What initially made you get this particular plane?

Dave: I owned a 1957 C172 prior to this and really enjoyed that plane.  I wanted something a bit faster, IFR capable and with a bigger cabin.  My main goal is to take trips with the airplane, fly young eagles and fly more Angel Flight missions.  The 182 seemed to be the best plane for this mix of missions.


I also wanted a high winged plane; I like to be able to look out and down when I am flying.  I have flown a number of Cherokee’s and Lance’s and they are fine airplanes but I decided that a high wing is what I wanted.  I also like the doors on both sides of the cabin and the Cessna is a lot easier for me to get in and out of.


We named the plane Gumby.  For those who are old enough you will remember that Gumby was a green character from the 50's.  Our plane is two tone green so the name fit.  We plan on getting some nose art of Gumby to put on the cowling. 


Marc: I have flown in a few different small airplanes, and I liked the power, roominess, and the 182 seems ideal for medium distance trips with comfort. Also I wanted a plane old enough to fit the antique category, as well as a very safe and reliable airplane.



Performance Questions


How has your plane’s performance changed as a result of modifications?

Dave: The performance has not changed but the utility has.  The original panel had minimal radios that did not work very well and the instruments we just kind of where ever in the panel.  With the new instrument panel, lighting and avionics upgrades that have been done we now have something that will be a very functional IFR flying and trip taking platform.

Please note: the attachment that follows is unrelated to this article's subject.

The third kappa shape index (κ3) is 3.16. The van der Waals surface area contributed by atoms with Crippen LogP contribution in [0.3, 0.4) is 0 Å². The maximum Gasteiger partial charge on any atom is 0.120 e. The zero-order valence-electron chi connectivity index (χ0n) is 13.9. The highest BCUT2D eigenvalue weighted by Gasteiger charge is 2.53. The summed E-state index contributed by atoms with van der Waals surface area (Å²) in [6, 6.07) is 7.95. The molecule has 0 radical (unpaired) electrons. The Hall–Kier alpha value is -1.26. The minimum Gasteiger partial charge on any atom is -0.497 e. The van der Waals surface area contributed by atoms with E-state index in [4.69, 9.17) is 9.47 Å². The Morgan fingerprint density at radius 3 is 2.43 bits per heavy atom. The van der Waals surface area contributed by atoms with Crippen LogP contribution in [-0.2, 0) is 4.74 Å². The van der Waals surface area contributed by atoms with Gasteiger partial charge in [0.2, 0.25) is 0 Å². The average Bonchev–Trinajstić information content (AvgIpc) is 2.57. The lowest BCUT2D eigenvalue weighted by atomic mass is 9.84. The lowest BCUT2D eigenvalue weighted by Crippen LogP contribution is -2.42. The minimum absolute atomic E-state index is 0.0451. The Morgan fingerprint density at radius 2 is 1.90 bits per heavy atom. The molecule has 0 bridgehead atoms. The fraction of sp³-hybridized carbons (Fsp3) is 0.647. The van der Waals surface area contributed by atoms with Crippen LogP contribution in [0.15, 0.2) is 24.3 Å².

What is your favorite improvement on your aircraft? Explain.

Dave: The Garmin 530, no question about it.  I feel that the moving map GPS really increases your situational awareness, coupled to the autopilot you can really take some descent trips and if you have to shoot an approach at the end since the autopilot has been doing most of the work you’ll be relaxed and fresh to fly the approach.


Marc: I like the new panel lights and new sun visors.


Do you plan to modify your aircraft any more in the future? Explain.

Dave: In a few years we will be looking at a new engine, we may put a bigger engine in the plane or stick with the O470.  Regardless of what we do with the engine we will be putting in a fuel flow monitor and an engine monitor.


Do you have any advice for fellow pilots considering modifying their planes?

Dave: Really think about what it is you want to accomplish and work with a shop that will work with you.  Remember to be patient, good quality work takes time and should not be rushed.  What you receive at the end will make it all worthwhile.  Since I work three miles from the airport I was able to go out there every couple of days and meet with the mechanics and see the progress that was being made.  They also kept me in the loop with regards to any decision making that was going on, communication is the key.  Even though the process took almost three months from start to finish the wait was worth it.  I feel we have one of the best 182’s out there for its age. 





Please explain in detail what changes have been made to the following parts of your aircraft and provide detailed part descriptions. Also, estimate how much money went into each section. Do you have 300 dpi or higher resolution before/after photographs of the changes to your aircraft?

Yes, I have pictures if you let me know which ones you want I can send very hi resolution versions of the picture.  You can see them at http://www.eaachapter135.org/Images/Member_Projects/Kalwishky_Broer/index.htm


I would like to have a picture of Marc and I standing by the plane in the article, I will get one in the next couple of days for you.


All prices are the estimated installed prices; we have not seen the final bill yet.